D: Do you visit a chiropractor often?
K: For my upper back, yes. But for my hips and spine no. That’s one part of being a unilateral athlete, if you try to put your body back to “normal” you’re not going to be as effective. A lot of the time in my season, it can be pretty painful as my body tries to return to neutral. Do you ever find yourself lopsided in sprinting?
D: It’s not a thing with all sprinters, but through videos, my coach has noticed I extend more on my left side. My left side is the foot I have starting up in the blocks. I’m not sure if that’s just a me thing or everyone does that. I think only making left turns around a track doesn’t help. In college, my left calf and ankle would always bother me. We started to do 150s and 200s in the reverse direction to help combat that imbalance.
Long term goals
K: I work in social media management for professional female athletes at an online marketplace, Parity. I still don’t know what I want to be when I grow up, though. One of my biggest post-competition goals is to go to the World Championships in 2022. I’m from Vancouver, Washington, which is just a few hours away from Eugene. What an ideal retirement: to go and crush it at the World Champs on U.S. soil, just two hours from my home and wash my hands from the javelin after 21 years. I can’t think of a better way. I’m already emotional about it. I guess that’s every athlete’s dream: to control the end of their narrative. When my knee injury happened again, I felt like everything was in jeopardy. Now that I’m feeling back to form, I’m excited for the future for the first time in a long time. After that, I would love to do a thru-hike of something like the Colorado Continental Divide National Scenic Trail. Use my body in a completely different endurance way.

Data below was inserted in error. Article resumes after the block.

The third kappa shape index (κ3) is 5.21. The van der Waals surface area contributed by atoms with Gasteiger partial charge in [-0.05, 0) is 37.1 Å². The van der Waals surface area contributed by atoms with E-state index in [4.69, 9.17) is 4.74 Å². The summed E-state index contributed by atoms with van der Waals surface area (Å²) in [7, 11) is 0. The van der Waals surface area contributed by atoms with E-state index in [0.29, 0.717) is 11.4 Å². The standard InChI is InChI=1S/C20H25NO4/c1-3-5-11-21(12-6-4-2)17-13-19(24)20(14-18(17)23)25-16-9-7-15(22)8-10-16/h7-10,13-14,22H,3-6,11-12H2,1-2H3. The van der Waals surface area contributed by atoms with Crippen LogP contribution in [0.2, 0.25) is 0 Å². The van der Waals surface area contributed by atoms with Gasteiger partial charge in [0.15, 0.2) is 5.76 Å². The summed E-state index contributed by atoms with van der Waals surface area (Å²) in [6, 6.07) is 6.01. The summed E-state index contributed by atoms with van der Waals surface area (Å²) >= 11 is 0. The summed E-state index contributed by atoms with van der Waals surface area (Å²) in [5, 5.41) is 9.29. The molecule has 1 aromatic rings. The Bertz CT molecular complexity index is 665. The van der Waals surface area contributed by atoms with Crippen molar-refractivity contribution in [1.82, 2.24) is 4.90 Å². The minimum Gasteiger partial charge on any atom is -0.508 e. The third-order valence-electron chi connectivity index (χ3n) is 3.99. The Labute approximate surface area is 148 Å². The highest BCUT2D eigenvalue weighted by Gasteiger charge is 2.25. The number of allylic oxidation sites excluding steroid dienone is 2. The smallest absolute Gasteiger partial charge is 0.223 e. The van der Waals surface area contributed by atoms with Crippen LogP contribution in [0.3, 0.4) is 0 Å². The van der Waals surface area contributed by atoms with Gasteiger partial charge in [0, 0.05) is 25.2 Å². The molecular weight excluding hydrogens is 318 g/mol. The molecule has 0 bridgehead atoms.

D: I see you have a lot more concrete ideas than I do.
K: I just said I don’t know what I want to do when I grow up!
D: Just more ideas I guess, because that’s all I have too. I want to be successful in the sport and compete well at Trials. I might just go all in this summer and see how it goes. After that, I’ve been doing some coaching part time and I wouldn’t be opposed to doing that. My degree is in Criminal Justice so I would also like to do something in that field. It might not be the best time for something like that right now.
K: There is no time like right now to make a difference! I also want to say it’s so cool that your coach is a woman. I love when men are humble and open to the input of a female coach and that she takes that extra step.
D: She’s amazing! Plus she’s also a bronze medalist on the 2008 Indoor 4x400m team. She’s been on the pro circuit. I’m trying to get to where she’s been so why would I not listen?